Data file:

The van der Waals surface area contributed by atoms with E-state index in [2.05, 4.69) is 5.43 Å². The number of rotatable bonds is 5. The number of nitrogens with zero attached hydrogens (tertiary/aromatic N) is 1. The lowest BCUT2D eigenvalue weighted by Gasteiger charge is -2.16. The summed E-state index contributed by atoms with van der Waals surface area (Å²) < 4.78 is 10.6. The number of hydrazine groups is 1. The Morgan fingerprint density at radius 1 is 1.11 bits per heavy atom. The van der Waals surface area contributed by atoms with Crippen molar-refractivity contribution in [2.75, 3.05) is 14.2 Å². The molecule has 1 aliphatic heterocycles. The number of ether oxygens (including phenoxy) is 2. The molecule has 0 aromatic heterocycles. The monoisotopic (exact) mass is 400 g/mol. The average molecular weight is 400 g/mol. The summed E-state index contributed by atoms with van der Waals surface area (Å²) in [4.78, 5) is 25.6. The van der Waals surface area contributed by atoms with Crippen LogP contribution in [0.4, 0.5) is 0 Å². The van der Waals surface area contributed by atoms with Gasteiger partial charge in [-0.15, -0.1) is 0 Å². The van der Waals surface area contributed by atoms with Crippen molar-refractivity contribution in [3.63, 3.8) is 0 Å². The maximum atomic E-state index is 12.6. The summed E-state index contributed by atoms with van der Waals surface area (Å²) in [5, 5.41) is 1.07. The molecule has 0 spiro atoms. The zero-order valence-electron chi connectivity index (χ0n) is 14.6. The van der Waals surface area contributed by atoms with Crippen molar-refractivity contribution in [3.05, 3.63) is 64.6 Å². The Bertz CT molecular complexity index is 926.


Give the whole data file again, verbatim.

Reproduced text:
The van der Waals surface area contributed by atoms with E-state index in [2.05, 4.69) is 5.43 Å². The number of rotatable bonds is 5. The number of nitrogens with zero attached hydrogens (tertiary/aromatic N) is 1. The lowest BCUT2D eigenvalue weighted by Gasteiger charge is -2.16. The summed E-state index contributed by atoms with van der Waals surface area (Å²) < 4.78 is 10.6. The number of hydrazine groups is 1. The Morgan fingerprint density at radius 1 is 1.11 bits per heavy atom. The van der Waals surface area contributed by atoms with Crippen molar-refractivity contribution in [2.75, 3.05) is 14.2 Å². The molecule has 1 aliphatic heterocycles. The number of ether oxygens (including phenoxy) is 2. The molecule has 0 aromatic heterocycles. The monoisotopic (exact) mass is 400 g/mol. The average molecular weight is 400 g/mol. The summed E-state index contributed by atoms with van der Waals surface area (Å²) in [4.78, 5) is 25.6. The van der Waals surface area contributed by atoms with Crippen LogP contribution in [0.4, 0.5) is 0 Å². The van der Waals surface area contributed by atoms with Gasteiger partial charge in [-0.15, -0.1) is 0 Å². The van der Waals surface area contributed by atoms with Crippen molar-refractivity contribution in [3.63, 3.8) is 0 Å². The maximum atomic E-state index is 12.6. The summed E-state index contributed by atoms with van der Waals surface area (Å²) in [5, 5.41) is 1.07. The molecule has 0 spiro atoms. The zero-order valence-electron chi connectivity index (χ0n) is 14.6. The van der Waals surface area contributed by atoms with Crippen molar-refractivity contribution in [3.05, 3.63) is 64.6 Å². The Bertz CT molecular complexity index is 926.